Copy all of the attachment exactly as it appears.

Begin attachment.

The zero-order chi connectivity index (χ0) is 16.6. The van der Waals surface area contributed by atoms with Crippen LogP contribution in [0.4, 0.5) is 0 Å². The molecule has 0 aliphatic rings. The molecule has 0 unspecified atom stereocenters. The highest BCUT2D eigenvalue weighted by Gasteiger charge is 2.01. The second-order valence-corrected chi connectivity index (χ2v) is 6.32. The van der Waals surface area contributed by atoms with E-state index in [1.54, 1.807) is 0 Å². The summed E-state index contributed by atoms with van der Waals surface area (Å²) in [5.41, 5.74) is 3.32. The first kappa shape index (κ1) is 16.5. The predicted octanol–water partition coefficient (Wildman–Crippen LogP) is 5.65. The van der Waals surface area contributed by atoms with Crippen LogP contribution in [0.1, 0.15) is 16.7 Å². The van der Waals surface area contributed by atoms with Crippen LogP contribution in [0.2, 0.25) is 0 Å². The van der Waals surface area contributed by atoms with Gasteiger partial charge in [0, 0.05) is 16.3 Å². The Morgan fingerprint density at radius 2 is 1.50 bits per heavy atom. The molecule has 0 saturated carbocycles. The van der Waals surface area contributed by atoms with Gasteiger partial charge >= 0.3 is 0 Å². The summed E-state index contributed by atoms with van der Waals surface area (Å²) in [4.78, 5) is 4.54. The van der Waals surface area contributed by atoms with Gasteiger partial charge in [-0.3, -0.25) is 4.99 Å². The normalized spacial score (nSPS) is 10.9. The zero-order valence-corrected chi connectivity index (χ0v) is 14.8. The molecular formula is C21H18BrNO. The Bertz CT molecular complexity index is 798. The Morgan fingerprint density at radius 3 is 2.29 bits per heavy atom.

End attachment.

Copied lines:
The zero-order chi connectivity index (χ0) is 16.6. The van der Waals surface area contributed by atoms with Crippen LogP contribution in [0.4, 0.5) is 0 Å². The molecule has 0 aliphatic rings. The molecule has 0 unspecified atom stereocenters. The highest BCUT2D eigenvalue weighted by Gasteiger charge is 2.01. The second-order valence-corrected chi connectivity index (χ2v) is 6.32. The van der Waals surface area contributed by atoms with E-state index in [1.54, 1.807) is 0 Å². The summed E-state index contributed by atoms with van der Waals surface area (Å²) in [5.41, 5.74) is 3.32. The first kappa shape index (κ1) is 16.5. The predicted octanol–water partition coefficient (Wildman–Crippen LogP) is 5.65. The van der Waals surface area contributed by atoms with Crippen LogP contribution in [0.1, 0.15) is 16.7 Å². The van der Waals surface area contributed by atoms with Crippen LogP contribution in [0.2, 0.25) is 0 Å². The van der Waals surface area contributed by atoms with Gasteiger partial charge in [0, 0.05) is 16.3 Å². The Morgan fingerprint density at radius 2 is 1.50 bits per heavy atom. The molecule has 0 saturated carbocycles. The van der Waals surface area contributed by atoms with Gasteiger partial charge >= 0.3 is 0 Å². The summed E-state index contributed by atoms with van der Waals surface area (Å²) in [4.78, 5) is 4.54. The van der Waals surface area contributed by atoms with Gasteiger partial charge in [-0.3, -0.25) is 4.99 Å². The normalized spacial score (nSPS) is 10.9. The zero-order valence-corrected chi connectivity index (χ0v) is 14.8. The molecular formula is C21H18BrNO. The Bertz CT molecular complexity index is 798. The Morgan fingerprint density at radius 3 is 2.29 bits per heavy atom.